Read Queer Arabs Taking Up Space: An Interview With Zaina Arafat

Animals Eat Each Other, by Elle Nash (2017)


Animals Eat Each Other by elle nash

She embarks on a fraught and eventually extremely toxic three-way relationship with new mom Frances and Frances’s boyfriend, Matt, a tattoo artist and a Satanist.

A part of me was opening up, and while I could see the end of the road and knew that it would lead to pain, instead of retreating, I wanted to walk directly into it. Pain is closer to love than indifference, right? I wanted to walk directly into it.

Read 55 Literary Books With Great Lesbian Sex Inside Them

No One Is Talking About This, by Patricia Lockwood (2021)

straight :-( 

no one is talking about this by patricia lockwood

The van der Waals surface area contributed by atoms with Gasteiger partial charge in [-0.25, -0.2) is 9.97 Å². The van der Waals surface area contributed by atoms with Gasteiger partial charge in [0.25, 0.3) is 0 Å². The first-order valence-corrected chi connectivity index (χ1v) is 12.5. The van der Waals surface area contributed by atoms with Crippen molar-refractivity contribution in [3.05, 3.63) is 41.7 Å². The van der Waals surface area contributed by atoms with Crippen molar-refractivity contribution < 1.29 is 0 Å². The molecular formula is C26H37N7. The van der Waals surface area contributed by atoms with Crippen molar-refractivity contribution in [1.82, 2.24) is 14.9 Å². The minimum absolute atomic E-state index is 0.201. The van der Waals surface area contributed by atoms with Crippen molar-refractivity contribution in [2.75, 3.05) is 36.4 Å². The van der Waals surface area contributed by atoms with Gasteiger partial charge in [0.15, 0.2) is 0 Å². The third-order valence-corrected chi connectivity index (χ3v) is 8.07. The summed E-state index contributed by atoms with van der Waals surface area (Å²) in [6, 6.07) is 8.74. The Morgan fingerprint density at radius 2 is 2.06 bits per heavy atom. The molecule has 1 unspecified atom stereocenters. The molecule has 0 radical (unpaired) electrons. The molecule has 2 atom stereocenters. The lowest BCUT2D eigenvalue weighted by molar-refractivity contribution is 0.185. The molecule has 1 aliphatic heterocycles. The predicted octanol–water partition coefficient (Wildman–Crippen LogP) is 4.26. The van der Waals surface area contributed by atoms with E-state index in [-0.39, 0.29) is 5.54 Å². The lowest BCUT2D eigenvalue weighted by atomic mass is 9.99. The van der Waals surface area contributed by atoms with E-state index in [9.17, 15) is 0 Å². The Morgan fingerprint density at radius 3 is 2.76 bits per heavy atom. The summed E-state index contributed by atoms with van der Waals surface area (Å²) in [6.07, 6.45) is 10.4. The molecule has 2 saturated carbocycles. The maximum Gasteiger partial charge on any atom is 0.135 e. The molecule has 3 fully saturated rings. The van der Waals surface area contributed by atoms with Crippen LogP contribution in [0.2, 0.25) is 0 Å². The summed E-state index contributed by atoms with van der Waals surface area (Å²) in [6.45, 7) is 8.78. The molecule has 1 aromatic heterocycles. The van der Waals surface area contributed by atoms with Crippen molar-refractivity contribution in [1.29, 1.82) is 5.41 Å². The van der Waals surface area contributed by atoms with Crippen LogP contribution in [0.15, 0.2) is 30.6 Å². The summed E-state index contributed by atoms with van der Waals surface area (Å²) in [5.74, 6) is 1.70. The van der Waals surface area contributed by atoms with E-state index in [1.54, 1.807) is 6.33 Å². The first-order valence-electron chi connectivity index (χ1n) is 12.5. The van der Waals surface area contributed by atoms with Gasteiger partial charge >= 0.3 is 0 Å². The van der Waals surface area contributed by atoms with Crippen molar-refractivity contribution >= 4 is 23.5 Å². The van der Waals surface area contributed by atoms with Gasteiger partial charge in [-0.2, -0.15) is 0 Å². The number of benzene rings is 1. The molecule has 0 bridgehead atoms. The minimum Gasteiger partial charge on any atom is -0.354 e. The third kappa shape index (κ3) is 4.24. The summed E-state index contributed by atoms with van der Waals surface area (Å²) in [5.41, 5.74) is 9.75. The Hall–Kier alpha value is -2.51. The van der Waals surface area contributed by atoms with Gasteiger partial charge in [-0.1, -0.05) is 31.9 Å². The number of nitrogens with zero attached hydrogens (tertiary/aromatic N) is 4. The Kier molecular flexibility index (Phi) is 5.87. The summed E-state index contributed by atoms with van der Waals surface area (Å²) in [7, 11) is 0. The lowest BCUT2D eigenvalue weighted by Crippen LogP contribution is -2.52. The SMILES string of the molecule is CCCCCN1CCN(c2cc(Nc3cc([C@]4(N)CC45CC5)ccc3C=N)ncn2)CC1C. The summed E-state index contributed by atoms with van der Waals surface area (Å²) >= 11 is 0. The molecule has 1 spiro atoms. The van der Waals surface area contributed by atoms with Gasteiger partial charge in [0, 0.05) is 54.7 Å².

She travels around the world to meet fans of her social media posts, grapples with existential threats and general fear of the internet and alarming texts from her mother.

“Capitalism! It was important to hate it, even though it was how you got money. Slowly, slowly, she found herself moving toward a position so philosophical even Jesus couldn’t have held it: that she must hate capitalism while at the same time loving film montages set in department stores.”

read Now Is a Good Time To Get Into Patricia Lockwood

Luster, by Raven Leilani (2020)


Luster by Raven Leilani

Her life is at a dead-end and then she falls for a white middle-age archivist and somehow finds herself living with his family in the suburbs and his wife who has sort of agreed to this and his adopted Black daughter who doesn’t know anybody who can do her hair and here she is!

“I’m an open book,” I say, thinking of all the men who have found it illegible.”

Music for Torching, by A.M. Homes (1999)


music for torching

She is experiencing suburban malaise and seeking out increasingly dysfunctional methods of escaping her suffocating life.

“You are your own beginning. Every day, every hour, every minute, you start again. There is no point wishing you were someone else, you are who you are—start there.”